Before last Sunday, Odell Beckham Junior’s chief offense to heaven and Earth was a hairdo that looks like a cheap carpet sample. In Sunday’s New York Giants-Carolina Panthers game he demonstrated that when a defensive back consistently gets the better of him, our Odell does not work and play well with others. The Panthers, at 14-0, remain perfect today. They may not have been had Beckham played his A-game instead of going head-hunting.
Early on Panther defensive back Josh Norman was covering Beckham like the dew covers Dixie. Beckham’s reaction to this could more easily be described as assault than as football. For his Sunday rashness, Beckham was suspended Monday for one game by the NFL. Check out the clips and see if you think the punishment might have been a bit light.
Football is a rough game. It’s a skill sport with many gladiator elements. But it’s not a street brawl. There are rules. A frustrated Beckham lost it Sunday, ignored the rules, and treated his matchup with Norman like a bar fight. For the better part of what was otherwise an excellent game, it was NFL Smackdown. Had Beckham done the things he did to Norman on a city street rather than on the field at MetLife stadium, it almost certainly would have fetched him at least a charge of assault and battery, perhaps even aggravated battery for that head-to-head shot well after and away from the play.
Norman is a pretty aggressive defender, and may not have been as pure as the driven snow on Sunday either, particularly early on. It takes two to rumble, a football-savvy friend pointed out to me. But clearly, from where I sat Sunday, the major aggressor throughout the game was Beckham.
More dispiriting than Beckham’s outrageous behavior was the fact that, save for three unsportsmanlike conduct penalties, the game’s officials ignored a player whose unhinged behavior was a threat to life and limb. Football fans this week are entitled to ask the following question: Exactly what does it take to get ejected from an NFL game these days? If Beckham had taken a small caliber handgun on to the field and shot Norman, would even that have gotten him the rest of the afternoon off? And where was Giants head coach Tom Coughlin while all this was going on? Was he watching the game? Do Beckham’s on-field assaults meet his standards? Was anybody minding the store Sunday?
After the game Coughlin said he had wrestled with a “strong consideration” to bench Beckham for his outlandish behavior. The wrong decision won that mental wrestling match. As a result, much of Sunday’s game resembled a real wrestling match.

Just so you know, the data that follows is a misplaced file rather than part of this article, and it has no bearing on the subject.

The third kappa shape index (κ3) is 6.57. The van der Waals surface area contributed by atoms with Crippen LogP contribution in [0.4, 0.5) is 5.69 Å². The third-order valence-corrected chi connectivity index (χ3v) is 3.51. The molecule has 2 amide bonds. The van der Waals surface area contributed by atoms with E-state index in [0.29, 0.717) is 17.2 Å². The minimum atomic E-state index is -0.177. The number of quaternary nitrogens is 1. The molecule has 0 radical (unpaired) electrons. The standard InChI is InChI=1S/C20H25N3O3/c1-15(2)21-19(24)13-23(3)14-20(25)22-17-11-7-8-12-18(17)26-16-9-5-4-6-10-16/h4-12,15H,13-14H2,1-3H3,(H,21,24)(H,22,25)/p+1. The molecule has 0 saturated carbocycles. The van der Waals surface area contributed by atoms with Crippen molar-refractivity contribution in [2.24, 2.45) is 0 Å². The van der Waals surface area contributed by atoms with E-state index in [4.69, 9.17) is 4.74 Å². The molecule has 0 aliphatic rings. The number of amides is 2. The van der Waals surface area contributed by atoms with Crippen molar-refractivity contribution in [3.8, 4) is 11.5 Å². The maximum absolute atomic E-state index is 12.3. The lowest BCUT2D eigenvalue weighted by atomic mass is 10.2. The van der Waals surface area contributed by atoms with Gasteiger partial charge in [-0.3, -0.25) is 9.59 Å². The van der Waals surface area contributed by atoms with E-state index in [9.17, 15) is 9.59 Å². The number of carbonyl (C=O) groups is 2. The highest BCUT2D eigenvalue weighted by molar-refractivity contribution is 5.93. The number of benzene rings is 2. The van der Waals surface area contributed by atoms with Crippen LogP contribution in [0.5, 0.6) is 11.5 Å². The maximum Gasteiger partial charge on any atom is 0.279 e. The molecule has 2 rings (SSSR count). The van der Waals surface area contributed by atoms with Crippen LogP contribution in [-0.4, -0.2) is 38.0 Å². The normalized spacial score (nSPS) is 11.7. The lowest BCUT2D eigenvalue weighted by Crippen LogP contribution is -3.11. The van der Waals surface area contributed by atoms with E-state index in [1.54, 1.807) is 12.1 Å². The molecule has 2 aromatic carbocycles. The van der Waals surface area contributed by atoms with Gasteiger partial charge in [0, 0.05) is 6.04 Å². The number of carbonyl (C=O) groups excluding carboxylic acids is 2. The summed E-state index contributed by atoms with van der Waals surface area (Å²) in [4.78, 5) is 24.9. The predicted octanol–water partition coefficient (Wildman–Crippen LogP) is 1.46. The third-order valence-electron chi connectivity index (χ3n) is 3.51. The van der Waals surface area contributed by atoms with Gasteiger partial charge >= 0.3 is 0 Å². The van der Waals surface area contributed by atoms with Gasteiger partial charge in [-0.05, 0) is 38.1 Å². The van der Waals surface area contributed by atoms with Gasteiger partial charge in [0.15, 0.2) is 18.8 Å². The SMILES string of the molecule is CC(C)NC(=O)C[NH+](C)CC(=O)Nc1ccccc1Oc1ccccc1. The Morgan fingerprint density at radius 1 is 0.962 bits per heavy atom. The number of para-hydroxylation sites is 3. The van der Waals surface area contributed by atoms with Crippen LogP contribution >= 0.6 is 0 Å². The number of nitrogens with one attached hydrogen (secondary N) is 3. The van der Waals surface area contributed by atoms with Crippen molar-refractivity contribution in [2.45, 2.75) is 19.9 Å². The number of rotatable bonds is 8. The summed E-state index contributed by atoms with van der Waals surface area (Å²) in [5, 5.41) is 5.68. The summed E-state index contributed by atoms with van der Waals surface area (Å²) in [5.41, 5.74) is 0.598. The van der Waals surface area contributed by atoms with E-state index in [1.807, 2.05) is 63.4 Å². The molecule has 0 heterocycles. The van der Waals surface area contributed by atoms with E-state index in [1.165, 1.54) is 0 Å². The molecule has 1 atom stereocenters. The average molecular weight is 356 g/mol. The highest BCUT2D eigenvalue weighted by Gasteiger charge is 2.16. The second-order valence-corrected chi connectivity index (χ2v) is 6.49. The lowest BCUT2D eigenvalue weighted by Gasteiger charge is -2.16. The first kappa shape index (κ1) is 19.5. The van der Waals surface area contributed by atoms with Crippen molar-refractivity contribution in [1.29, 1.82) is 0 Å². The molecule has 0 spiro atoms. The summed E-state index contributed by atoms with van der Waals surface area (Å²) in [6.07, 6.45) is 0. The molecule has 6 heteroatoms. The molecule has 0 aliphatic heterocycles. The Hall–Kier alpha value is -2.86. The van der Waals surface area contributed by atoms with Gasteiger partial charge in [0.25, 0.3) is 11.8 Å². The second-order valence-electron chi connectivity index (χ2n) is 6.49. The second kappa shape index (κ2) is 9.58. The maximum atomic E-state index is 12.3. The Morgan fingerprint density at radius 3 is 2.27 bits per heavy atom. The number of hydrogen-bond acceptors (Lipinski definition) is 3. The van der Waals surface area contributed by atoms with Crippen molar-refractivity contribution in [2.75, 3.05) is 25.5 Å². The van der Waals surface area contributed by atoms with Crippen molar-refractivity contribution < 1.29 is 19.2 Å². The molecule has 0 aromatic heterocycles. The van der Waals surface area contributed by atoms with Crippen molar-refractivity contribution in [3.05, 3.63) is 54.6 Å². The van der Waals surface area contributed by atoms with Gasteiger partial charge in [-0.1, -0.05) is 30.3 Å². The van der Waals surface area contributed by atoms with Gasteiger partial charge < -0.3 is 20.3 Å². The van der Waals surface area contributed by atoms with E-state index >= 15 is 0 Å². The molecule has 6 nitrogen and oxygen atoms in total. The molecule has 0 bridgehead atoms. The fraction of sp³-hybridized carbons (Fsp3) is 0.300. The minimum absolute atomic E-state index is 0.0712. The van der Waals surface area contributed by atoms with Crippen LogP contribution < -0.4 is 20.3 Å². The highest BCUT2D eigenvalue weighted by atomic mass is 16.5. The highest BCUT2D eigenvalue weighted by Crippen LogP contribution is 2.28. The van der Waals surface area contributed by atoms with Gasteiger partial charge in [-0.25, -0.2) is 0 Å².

“There are qualities that Odell Beckham brings to this football team, the likes of which I’ve never seen,” Coughlin said. “He has great energy, great enthusiasm. He gives great effort.… He’s an emotional young man. He wears his emotions on his sleeve, and I will not defend his actions yesterday because they were wrong. This particular franchise and organization does not tolerate that.”
Well, Tom, as a matter of fact, this particular franchise and organization, under your direction Sunday, did tolerate Beckham’s actions for sixty minutes on the clock. Just because the NFL officials on the field Sunday neglected their duty doesn’t mean you were clear to neglect yours. Giants fans wouldn’t have liked it if you had yanked Beckham from the game. But doing the right thing even when it will be unpopular is one of the reasons they pay you the big bucks. (It’s also called integrity.)
“An emotional young man” who “wears his emotions on his sleeve” sounds a lot like a condition that could be described in one word: undisciplined. Last time I looked, discipline, absolutely necessary for success at the highest level of competitive sport, was something coaches are supposed to instill in their players. Very difficult to do when you allow a player to run wild for an entire game. Beckham’s Sunday footbrawl was not only a threat to Norman and to himself, but hurt the Giants’ chances of winning the ball game.
In the NFL’s statement on the suspension of Beckham, there is no mention of the game’s officials and why, if as the statement reads, “Beckham’s actions placed his opponents at unnecessary risk of injury and should have been avoided,” the zebras did not eject him from the game. But football’s millions of fans, many of whom, like me, are already weary of the low-class, no class celebrations that players indulge on the field, which range from silly to vulgar, may well want to know why the folks who are supposed to be in charge of the game allow it to slide inexorably to the style and tone of professional wrestling or a street mugging.
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